Holley Hughes and Larry Shaw

Recorded August 5, 2021 Archived August 5, 2021 57:42 minutes
0:00 / 0:00
Id: hub000373


One Small Step partners Larry Shaw (74) and Holley Hughes (32) discuss their religious upbringings, what led to both of them leaving the Democratic party and what the role of the government is.

Subject Log / Time Code

LS and HH agree talking to each other, regardless of politics, is important to understanding one another
HH talk about switching parties from Democrat to Independent and how she feels she doesn't align with the two major parties.
LS says switching parties from Democrat to Republican was almost like an awakening for him
LS and HH talk about their religious upbringings
HH talks about how the relationship with her mother changed as she got older - how they can discuss politics. LS wishes he could talk to his daughter about politics.


  • Holley Hughes
  • Larry Shaw

Venue / Recording Kit




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00:00 My name is Holley Hughes. I am 32 years old. Today's date is August 5th, 2021. I'm having this conversation virtually and I live in Oklahoma City. I'm at my house right now and my conversation. Partner's name is Larry. Our relationship is that we are one small, step partners.

00:21 My biggest fear now.

00:24 Well, my name is Larry Shaw. I'm a little bit older. I'm 74. Today is also August 5th 2021. I am facilitating this conversation virtually from my home in Edmond. My one small step partner in this conversation is Holly and

00:49 Here we go.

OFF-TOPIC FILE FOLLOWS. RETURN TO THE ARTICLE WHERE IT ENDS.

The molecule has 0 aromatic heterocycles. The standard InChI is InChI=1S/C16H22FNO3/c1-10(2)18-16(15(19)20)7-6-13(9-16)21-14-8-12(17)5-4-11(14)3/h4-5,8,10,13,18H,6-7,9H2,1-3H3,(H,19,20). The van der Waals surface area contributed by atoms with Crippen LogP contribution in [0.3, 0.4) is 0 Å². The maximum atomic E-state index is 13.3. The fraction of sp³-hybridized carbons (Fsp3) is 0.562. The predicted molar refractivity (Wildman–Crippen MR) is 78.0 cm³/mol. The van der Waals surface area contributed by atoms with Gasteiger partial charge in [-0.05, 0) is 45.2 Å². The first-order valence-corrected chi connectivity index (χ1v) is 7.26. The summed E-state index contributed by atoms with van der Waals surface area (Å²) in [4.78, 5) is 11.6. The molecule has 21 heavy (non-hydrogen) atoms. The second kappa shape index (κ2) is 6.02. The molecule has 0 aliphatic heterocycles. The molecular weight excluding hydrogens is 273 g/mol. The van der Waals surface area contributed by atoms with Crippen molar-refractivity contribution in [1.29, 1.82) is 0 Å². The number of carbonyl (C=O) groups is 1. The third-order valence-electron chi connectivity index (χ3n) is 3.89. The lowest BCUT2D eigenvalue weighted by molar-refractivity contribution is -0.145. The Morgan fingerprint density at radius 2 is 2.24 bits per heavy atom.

00:51 Okay. So Larry what made you want to do this conversation today?

00:56 I was invited to it. It sounded interesting. It sounded something that can help expand just on my

01:08 Interested in meeting other people and just doing things.

01:15 And what made you want to join this?

01:19 Pretty much the same reason. I think it's important to talk to other people even if they don't share your views and it's probably a good thing for everybody.

01:31 Yeah.

01:33 I'm going to read your bio, your bio says, I am retired. I have a daughter and a new son-in-law. I was born and raised in California. Having my daughter's. What shape my life. I guess you could say. My daughter is my life. Yes. I am an opinionated. I pretty much grew up without too much parenting. So kind of made my way in the world myself.

01:50 So,

01:52 There were a couple of things. I actually wanted to ask about. I don't know if I can ask you, but I'm going to anyway, the first one is a real basic one. When did you come to Oklahoma? And why did you come here from California? Okay. I didn't want to come. Here are very comfortable in my home. California been in been in my house for 50 years. I came here to be by my daughter. My daughter was originally going to when she got married, her husband would still follow her. If we would have come to California. They decided that it was too expensive to live in California. So we talked about me moving here. And I said I would be willing to then I wasn't willing to do it right away. My daughter and I were both crying on the phone because she said you'd be locate and I said will pretty soon. I won't be mobile your ship me out here and visit me.

02:44 But I went ahead and moved now.

02:47 So here I am so I could be close to. My daughter, family is more important than anything else.

02:54 The other thing I wanted to ask, I don't know if we're just diving in too fast at all. But like, has having your daughter? Be such a big part of your life. Has that changed in your politics at all? Like your personal views?

03:06 No, she's with you.

03:19 And Larry thought, Holly's bio in there for you to read out loud and ask her any questions you have.

03:27 And so what do you want to know the old woman who was born and lived in Oklahoma? All of her life. She grew up in a conservative Baptist household, but no one was there.